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This research examined various possible links between housing related variables and employment, such as:

  • housing assistance (such as rent assistance or social housing) can blunt incentive to work and depress employment rates
  • soaring real house prices have inflated housing wealth levels, especially for older Australians, and could be encouraging early retirement
  • young and middle-aged Australians borrowing more in order to buy housing and dipping into their housing wealth to buffer income shocks could be associated with longer working lives in the future
  • the impact home ownership mortgages have on individuals’ incentive to work or on other employment decisions
  • intergenerational transfers (as bequests or parental cash transfers) are commonly sourced from housing wealth (directly or indirectly) and may help shape the future education and work careers of those who receive the benefit.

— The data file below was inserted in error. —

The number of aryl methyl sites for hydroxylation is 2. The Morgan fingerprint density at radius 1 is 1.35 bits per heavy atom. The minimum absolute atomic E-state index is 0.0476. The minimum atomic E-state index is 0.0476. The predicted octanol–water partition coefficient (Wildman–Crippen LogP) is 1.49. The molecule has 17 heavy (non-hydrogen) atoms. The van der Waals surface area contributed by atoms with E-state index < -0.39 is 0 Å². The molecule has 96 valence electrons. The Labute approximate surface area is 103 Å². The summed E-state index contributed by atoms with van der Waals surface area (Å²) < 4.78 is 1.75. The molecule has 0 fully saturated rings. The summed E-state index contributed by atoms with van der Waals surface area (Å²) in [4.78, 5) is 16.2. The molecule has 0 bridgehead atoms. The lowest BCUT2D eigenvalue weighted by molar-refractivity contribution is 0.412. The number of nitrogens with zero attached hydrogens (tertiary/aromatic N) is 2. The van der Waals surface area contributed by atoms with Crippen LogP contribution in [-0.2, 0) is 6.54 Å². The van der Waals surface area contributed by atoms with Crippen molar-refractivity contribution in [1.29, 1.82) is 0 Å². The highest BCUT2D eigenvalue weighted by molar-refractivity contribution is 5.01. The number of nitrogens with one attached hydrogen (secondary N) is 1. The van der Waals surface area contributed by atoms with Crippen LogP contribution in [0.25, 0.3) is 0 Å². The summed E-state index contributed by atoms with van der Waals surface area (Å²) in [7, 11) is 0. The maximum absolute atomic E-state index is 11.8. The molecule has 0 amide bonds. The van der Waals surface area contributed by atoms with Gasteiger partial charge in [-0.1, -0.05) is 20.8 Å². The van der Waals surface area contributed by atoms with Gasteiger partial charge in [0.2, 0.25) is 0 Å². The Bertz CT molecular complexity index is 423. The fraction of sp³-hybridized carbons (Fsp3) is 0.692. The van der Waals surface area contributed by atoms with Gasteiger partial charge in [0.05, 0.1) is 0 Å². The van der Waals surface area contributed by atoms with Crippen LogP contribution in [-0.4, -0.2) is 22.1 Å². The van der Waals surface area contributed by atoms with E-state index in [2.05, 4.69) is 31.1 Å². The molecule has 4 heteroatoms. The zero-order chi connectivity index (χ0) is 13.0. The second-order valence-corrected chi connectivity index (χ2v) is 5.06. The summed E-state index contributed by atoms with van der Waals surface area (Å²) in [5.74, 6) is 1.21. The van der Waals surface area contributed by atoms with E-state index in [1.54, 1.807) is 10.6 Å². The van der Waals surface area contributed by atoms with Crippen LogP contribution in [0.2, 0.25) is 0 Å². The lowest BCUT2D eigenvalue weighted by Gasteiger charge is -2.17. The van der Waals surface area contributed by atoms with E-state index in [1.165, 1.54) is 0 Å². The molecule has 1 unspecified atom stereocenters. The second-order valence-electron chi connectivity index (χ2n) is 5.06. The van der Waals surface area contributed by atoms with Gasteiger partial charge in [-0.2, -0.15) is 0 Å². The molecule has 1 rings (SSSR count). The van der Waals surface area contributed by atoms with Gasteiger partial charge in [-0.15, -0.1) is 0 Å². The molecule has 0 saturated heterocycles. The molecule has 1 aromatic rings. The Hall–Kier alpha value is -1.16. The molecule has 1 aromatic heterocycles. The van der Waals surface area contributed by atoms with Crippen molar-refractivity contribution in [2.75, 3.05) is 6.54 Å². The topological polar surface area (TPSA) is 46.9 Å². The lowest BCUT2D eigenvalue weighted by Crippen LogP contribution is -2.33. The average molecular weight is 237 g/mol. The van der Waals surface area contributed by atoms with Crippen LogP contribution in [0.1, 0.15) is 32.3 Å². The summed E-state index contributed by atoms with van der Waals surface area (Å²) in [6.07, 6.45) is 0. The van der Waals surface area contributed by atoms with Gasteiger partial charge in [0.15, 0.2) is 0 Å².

Key findings from the study indicate that:

  • housing assistance has little effect on employment
  • higher levels of housing wealth seem to help older ‘inactive’ owners (i.e. those not in the labour force) regain employment and help precariously employed younger homeowners secure their employment
  • rising levels of mortgage indebtedness appear to be extending working lives
  • people with a mortgage are more likely to keep working. For example, of those aged 45–54, people with a mortgage have approximately one-fifth (19%) of the chance of leaving the labour force compared to outright owners (all else being equal)
  • longer working lives will help mitigate declining rates of employment and productivity slowdown due to population ageing. However, it comes at the expense of a higher investment and repayment risk burden in later life
  • people who received of parental cash transfers or bequests have better educational qualifications, and in particular are more likely to hold a bachelor’s degree, than a control group of non-beneficiaries. They also have average bank deposit account balances that are more than double those of non-beneficiaries, and average net investment income is roughly one-third higher.
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